* here's a piece i wrote on black mountain from 2004. i believe it was the first gig that the band played "no hits" live. sure sounded good last night as an encore... tonight, round II: black angels/black mountain (w/ yours truly playing old records in between)...
The Georgia Straight
December 23, 2004
At Video In Studios on Thursday, December 16
It was a dark, damp sky that guided us to an evening billed as Acid: Nouveau Drug Art Films and Videos, featuring found footage, psychedelic reels, and a performance from Vancouver's own rock 'n' roll army, Black Mountain. Presented by Destroy Children ( www.videokill.ca/ ) and Video In Studios, the event drew a good-looking crowd, which congregated in the venue's spacious exhibition hall. Some were mildly disappointed at the absence of alcohol for sale, but in lieu there were "baked" goods, water, chips, and pop available at the ad hoc canteen. It was a shame that there was no electric Kool-Aid, but regardless, everyone appeared to be riding a real mellow vibe. A row of comfy couches lined the back wall, and the only pressure was finding the best spot to soak up the festivities.
Acid upheld a fine tradition of multimedia events in Vancouver that harks back to the lysergic days of the Retinal Circus, where the Velvet Underground and local acts like Papa Bear's Medicine Show and Mother Tuckers Yellow Duck would play. Featuring both classic and contemporary sights and sounds, the night revisited the past while simultaneously building for the future. On this evening, Black Mountain was set up amid a cutout forest filled with magical mushrooms and animals. Did I dream of mountaintops as well? An ever-changing series of images--starting with ACID , spelled out in three-metre-high, blue sunshine--coloured letters--was projected behind the band on the immense wall.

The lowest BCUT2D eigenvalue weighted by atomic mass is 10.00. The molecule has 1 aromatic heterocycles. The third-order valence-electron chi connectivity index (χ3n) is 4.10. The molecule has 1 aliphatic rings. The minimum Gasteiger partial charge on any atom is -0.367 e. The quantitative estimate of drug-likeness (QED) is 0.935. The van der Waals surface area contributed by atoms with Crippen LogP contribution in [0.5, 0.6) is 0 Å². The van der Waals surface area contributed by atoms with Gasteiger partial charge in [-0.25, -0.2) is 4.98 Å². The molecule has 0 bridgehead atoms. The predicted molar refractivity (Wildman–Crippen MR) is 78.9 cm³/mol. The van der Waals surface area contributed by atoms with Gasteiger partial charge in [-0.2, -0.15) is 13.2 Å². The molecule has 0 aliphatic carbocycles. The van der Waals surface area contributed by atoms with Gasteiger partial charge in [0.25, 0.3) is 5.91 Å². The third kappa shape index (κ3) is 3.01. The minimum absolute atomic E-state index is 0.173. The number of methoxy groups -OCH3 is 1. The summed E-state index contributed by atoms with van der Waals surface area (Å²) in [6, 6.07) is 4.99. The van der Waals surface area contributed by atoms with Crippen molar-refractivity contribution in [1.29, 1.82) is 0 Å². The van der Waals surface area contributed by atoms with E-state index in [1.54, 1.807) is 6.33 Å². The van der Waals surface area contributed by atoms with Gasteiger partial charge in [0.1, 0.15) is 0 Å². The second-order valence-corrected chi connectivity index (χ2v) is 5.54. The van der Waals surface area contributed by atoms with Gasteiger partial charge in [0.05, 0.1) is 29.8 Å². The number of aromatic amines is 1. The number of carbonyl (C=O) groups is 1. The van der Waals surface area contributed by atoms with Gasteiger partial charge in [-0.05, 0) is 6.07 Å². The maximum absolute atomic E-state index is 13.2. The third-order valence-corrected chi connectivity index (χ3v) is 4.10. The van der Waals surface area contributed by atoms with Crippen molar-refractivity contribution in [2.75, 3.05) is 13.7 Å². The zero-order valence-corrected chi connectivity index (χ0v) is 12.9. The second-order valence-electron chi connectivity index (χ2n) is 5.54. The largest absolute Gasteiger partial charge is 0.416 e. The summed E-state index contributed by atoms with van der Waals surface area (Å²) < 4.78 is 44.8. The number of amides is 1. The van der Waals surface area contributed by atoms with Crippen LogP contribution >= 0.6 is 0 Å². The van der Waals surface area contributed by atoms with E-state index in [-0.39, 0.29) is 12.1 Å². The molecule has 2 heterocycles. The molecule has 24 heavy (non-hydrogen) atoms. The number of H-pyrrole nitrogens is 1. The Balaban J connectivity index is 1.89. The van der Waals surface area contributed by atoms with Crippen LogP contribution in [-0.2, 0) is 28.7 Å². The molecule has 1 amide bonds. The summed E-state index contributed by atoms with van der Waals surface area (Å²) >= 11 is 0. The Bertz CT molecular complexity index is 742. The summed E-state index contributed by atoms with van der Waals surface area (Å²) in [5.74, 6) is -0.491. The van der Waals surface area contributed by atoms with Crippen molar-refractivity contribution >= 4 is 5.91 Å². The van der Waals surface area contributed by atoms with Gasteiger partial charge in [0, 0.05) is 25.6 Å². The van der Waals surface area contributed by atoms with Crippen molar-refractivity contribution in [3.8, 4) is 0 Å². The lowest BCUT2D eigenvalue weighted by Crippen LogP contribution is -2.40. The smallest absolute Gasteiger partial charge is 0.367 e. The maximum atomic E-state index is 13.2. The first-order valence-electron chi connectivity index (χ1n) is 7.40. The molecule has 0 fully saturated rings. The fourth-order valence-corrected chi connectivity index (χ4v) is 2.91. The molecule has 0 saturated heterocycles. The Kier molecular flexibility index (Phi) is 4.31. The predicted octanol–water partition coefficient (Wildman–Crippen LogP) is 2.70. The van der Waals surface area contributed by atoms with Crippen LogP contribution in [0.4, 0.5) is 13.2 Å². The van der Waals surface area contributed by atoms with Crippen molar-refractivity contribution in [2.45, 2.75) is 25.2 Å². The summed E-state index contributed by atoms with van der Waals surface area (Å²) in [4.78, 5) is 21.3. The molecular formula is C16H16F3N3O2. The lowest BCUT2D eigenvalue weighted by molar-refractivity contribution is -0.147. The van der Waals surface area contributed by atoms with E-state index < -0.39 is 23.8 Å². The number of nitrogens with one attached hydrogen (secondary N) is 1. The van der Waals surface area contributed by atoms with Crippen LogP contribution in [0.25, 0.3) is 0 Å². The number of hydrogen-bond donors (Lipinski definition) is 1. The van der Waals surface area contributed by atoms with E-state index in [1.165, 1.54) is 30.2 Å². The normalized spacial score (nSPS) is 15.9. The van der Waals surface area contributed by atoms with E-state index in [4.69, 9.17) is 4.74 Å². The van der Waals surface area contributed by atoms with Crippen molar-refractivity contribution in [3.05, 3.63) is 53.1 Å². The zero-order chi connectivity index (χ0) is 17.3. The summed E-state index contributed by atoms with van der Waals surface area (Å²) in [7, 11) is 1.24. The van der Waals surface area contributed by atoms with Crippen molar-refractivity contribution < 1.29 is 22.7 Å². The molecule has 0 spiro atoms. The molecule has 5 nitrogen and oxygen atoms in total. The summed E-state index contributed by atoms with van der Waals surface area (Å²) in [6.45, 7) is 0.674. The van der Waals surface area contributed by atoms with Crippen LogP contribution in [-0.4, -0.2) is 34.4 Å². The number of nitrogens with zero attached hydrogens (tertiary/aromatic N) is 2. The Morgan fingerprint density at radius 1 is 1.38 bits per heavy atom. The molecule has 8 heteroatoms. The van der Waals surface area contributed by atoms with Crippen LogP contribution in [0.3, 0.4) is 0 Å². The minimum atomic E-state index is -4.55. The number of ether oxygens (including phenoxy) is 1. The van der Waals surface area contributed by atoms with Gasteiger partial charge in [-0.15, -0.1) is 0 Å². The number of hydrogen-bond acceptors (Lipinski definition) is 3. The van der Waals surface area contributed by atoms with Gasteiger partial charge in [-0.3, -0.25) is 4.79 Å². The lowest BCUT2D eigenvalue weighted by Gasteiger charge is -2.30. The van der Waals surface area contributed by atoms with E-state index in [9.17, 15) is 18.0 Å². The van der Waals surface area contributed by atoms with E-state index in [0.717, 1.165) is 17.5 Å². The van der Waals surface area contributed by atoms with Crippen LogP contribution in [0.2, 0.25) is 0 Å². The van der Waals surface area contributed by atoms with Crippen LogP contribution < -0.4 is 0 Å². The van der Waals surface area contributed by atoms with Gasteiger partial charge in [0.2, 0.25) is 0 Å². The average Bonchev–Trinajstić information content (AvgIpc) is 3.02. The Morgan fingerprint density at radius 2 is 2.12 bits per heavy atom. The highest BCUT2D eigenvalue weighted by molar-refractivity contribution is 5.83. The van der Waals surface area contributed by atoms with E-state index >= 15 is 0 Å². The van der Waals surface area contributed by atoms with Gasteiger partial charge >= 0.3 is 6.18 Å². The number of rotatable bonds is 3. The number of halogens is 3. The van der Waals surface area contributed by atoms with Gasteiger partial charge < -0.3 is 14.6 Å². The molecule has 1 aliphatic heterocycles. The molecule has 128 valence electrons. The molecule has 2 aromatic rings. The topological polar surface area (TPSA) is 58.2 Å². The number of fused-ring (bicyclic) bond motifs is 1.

From the moment the festivities got under way, Black Mountain set its controls for rock. Playing drums and a keyboard, Josh Wells came across as a one-man version of '60s electronic duo the Silver Apples. Singer Amber Webber had the presence of a late-'60s songbird with a powerful voice as satisfying as real maple syrup. Wizardly keyboardist Jeremy Schmidt has clearly studied greats like Can's Irmin Schmidt and the Band's Garth Hudson. Providing strong bottom end on the bass guitar was Matt Camirand (also a member of Blood Meridian), who pushed the songs along with earnest propulsion. Leading the army on vocals and guitar was Steve McBean, who proved to be grizzly soul personified.
Kicking things off was "No Hits", a pounding number with Schmidt's Germanic keys, brutal beats from Wells, hypnotic call-and-response vocals, and a wall-of-sound finale. From that point on, the tunes veered from loose-limbed workouts to concentrated bursts of pure energy. "Set Us Free", "Faulty Times", and "Heart of Snow" transfixed those assembled with equal measures of blues-, psych-, punk-, and folk-rock. Is it January yet?
Preceding Black Mountain's set was an hour of short, homespun drug films by Lyndsay Sung, Heather Trawick, Toby Bannister, Corey Adams, Julia Feyrer, P:ano's Nick Krgovich, and members of Channels 3 and 4. Also on display: cult-cinema odds and sods like Syd's First Trip , an 8mm look at Pink Floyd's Barrett tripping on mushrooms in 1966; and bizarre Monkees footage that saw the band accompanied by drummer Buddy Miles, organist Brian Auger, and vocalist Julie Driscoll. If that wasn't enough, DjMagneticring ( www.castexotic.com/ ) filled the gaps beautifully with monster psych sounds from his personal archives, as compiled on a Titanium PowerBook.
Considering the breadth of creativity on display for a $7 admission, the audience made off like bandits. Don't miss the next trip.